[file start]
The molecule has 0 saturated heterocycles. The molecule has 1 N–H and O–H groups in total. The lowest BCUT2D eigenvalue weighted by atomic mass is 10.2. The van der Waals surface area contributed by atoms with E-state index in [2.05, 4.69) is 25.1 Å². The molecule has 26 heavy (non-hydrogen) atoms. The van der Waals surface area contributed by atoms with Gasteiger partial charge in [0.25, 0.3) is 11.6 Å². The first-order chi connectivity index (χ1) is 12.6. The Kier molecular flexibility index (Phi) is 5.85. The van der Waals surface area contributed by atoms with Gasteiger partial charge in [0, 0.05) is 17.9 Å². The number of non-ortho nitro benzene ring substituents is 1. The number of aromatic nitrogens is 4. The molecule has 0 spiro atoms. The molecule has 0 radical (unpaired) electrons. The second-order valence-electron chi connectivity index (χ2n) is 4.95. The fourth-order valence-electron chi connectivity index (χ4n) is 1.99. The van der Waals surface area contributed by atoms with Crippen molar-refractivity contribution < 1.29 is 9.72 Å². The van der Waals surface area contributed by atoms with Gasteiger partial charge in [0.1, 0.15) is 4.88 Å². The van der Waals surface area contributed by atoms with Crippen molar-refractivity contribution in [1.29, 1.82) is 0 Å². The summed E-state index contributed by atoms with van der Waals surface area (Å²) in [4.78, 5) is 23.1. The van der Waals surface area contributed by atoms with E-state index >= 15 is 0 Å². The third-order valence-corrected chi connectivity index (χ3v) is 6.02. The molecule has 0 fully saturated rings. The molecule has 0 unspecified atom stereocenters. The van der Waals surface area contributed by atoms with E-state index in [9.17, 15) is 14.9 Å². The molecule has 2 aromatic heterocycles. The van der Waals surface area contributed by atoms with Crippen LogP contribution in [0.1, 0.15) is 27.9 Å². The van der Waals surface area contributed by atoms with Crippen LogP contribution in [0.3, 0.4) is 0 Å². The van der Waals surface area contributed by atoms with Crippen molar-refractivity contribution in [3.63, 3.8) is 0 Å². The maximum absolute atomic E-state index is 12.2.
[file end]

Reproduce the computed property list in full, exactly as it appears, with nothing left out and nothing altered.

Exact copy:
The molecule has 0 saturated heterocycles. The molecule has 1 N–H and O–H groups in total. The lowest BCUT2D eigenvalue weighted by atomic mass is 10.2. The van der Waals surface area contributed by atoms with E-state index in [2.05, 4.69) is 25.1 Å². The molecule has 26 heavy (non-hydrogen) atoms. The van der Waals surface area contributed by atoms with Gasteiger partial charge in [0.25, 0.3) is 11.6 Å². The first-order chi connectivity index (χ1) is 12.6. The Kier molecular flexibility index (Phi) is 5.85. The van der Waals surface area contributed by atoms with Gasteiger partial charge in [0, 0.05) is 17.9 Å². The number of non-ortho nitro benzene ring substituents is 1. The number of aromatic nitrogens is 4. The molecule has 0 spiro atoms. The molecule has 0 radical (unpaired) electrons. The second-order valence-electron chi connectivity index (χ2n) is 4.95. The fourth-order valence-electron chi connectivity index (χ4n) is 1.99. The van der Waals surface area contributed by atoms with Crippen molar-refractivity contribution < 1.29 is 9.72 Å². The van der Waals surface area contributed by atoms with Gasteiger partial charge in [0.1, 0.15) is 4.88 Å². The van der Waals surface area contributed by atoms with Crippen molar-refractivity contribution in [1.29, 1.82) is 0 Å². The summed E-state index contributed by atoms with van der Waals surface area (Å²) in [4.78, 5) is 23.1. The van der Waals surface area contributed by atoms with E-state index >= 15 is 0 Å². The third-order valence-corrected chi connectivity index (χ3v) is 6.02. The molecule has 0 fully saturated rings. The molecule has 0 unspecified atom stereocenters. The van der Waals surface area contributed by atoms with E-state index in [9.17, 15) is 14.9 Å². The molecule has 2 aromatic heterocycles. The van der Waals surface area contributed by atoms with Crippen LogP contribution in [0.1, 0.15) is 27.9 Å². The van der Waals surface area contributed by atoms with Crippen LogP contribution in [0.3, 0.4) is 0 Å². The van der Waals surface area contributed by atoms with Crippen molar-refractivity contribution in [3.63, 3.8) is 0 Å². The maximum absolute atomic E-state index is 12.2.